Regarding the NAD, do you have any thoughts on integration with the HT? One idea I've seen mentioned before is to take the MAIN L/R preouts, and pump them into the 2 channel pre-amp, and plug the CD player right into the 2 channel pre-amp. The idea is that for music, you go from CD to 2 channel system, to speakers. For HT, you go from HT receiver, to 2 channel system, to speakers for the MAINs, and from HT receiver to surround speakers directly.

    Could this be done with the C370? Maybe it's the more expensive 2 channel preamps which provide the mechanism to do this?

    Regards,

    Martin.
     
  15. Anthony Hom

    Anthony Hom Supporting Actor

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    Now I will have to find my MFSL version of this CD when I get home and see if its the same there, too.
     
  16. KeithH

    KeithH Lead Actor

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    Martin said:

     
  17. KeithH

    KeithH Lead Actor

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    Another song I can hear crackling on is Pink Floyd's "The Dogs of War" on A Momentary Lapse of Reason. I especially hear it starting at about 3:00 in. Like on "Bohemian Rhapsody", it is really annoying. The crackling is more evident on the remastered CD than the original, at least to my ears.
     
  18. Jason_H

    Jason_H Second Unit

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    Distortion/crackling in some CD recordings. I just discovered this phenomenon. It REALLY is annoying, isn't it?

    I just recently moved up from a very entry-level Denon receiver to an Onkyo TX-DS898. I have JBL Studio series speakers (GREAT bang for the buck speakers) all around, S312's in front, and S-center, and S-38's for rears. I started noticing some slight crackling when I was listening to certain recordings...mostly on mid-high frequencies. My first thoughts were:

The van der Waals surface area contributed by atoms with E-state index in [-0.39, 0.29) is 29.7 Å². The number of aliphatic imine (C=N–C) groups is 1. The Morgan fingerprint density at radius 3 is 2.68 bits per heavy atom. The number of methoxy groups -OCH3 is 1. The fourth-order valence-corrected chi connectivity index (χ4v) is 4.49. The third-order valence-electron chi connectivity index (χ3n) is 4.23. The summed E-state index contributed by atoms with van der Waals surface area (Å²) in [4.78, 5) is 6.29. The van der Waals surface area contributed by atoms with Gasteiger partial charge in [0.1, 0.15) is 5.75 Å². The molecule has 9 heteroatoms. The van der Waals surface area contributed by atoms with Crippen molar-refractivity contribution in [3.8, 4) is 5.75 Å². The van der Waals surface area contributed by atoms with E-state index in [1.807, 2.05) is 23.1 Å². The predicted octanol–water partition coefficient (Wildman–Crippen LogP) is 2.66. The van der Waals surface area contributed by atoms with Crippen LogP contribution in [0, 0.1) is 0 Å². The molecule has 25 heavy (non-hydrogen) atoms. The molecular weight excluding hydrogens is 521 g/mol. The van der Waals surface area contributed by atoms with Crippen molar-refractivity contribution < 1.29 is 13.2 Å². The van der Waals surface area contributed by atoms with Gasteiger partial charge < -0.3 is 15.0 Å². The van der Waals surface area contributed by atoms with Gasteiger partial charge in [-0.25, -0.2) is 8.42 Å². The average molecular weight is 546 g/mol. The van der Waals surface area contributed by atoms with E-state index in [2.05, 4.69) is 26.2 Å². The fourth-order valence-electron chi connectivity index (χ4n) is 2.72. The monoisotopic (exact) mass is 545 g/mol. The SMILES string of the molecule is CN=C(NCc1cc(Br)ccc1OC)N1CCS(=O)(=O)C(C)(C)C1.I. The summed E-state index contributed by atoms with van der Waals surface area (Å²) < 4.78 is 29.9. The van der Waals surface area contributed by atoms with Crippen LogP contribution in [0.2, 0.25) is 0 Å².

1) My new receiver is defective in some way, maybe a bum power supply or

    2) The tweeters on my speakers were ruined from driving them with my old receiver (but this seemed unlikely since I never drove them very loud).

    But then I realized...hey, I never really hear this same crackling when I'm watching DVDs. I popped in a few CDs that I knew were well mastered, and of course, all noise vanished. Clear as day even when running very loud. On the poorly mastered CDs, I could hear the noises even at very low volumes. It finally became clear that some of my CDs obviously had mastering flaws that had never really been apparent in my old setup...the new receiver was really bringing them out. But everything that does sound good sounds so much better, it's a very fair trade-off!

    After reading all the threads following the Sony SACD players, and many of your experiences KeithH, I'm pondering moving up to a 222ES or 555ES player. I'm just using my lowly Panasonic RP91 for CD right now, I know it's hardly ideal.
     
  19. KeithH

    KeithH Lead Actor

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    Jason, thanks for sharing your experience. I brought my remastered A Momentary Lapse of Reason CD to work today to play it through my lowly computer speakers during lunch. I even heard the crackling on "The Dogs of War" there. As I said in an earlier post, it took my better stereo system to make the crackling obvious, but now that I know what to listen for, I can hear it through crappy speakers too.

    Regarding your player situation, I am not overly familiar with the 'RP91 as a CD player. However, if it is anything like my Technics DVD-A10 DVD-Audio player, which was replaced by the 'RP91, then the 'C555ES will be a big step up. I know a couple people on this forum who own the 'RP91 and 'C555ES, and both have said that the 'C555ES is much better. I would expect the 'C222ES to best the 'RP91 as well.

    I just received a 'C222ES for my second stereo system today from J&R Music World. In fact, it's still sitting in the box. I'll set it up in a little while and post thoughts on the Audio/Video Sources board. I also have a 'C333ES stereo SACD changer in that system for comparison.
     
  20. Ryan L B

    Ryan L B Supporting Actor

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    what i heard at least. it was only for a second and only in the left speaker. unless you got a good copy, the problem will happen with every single cd player (i heared it in my headphones)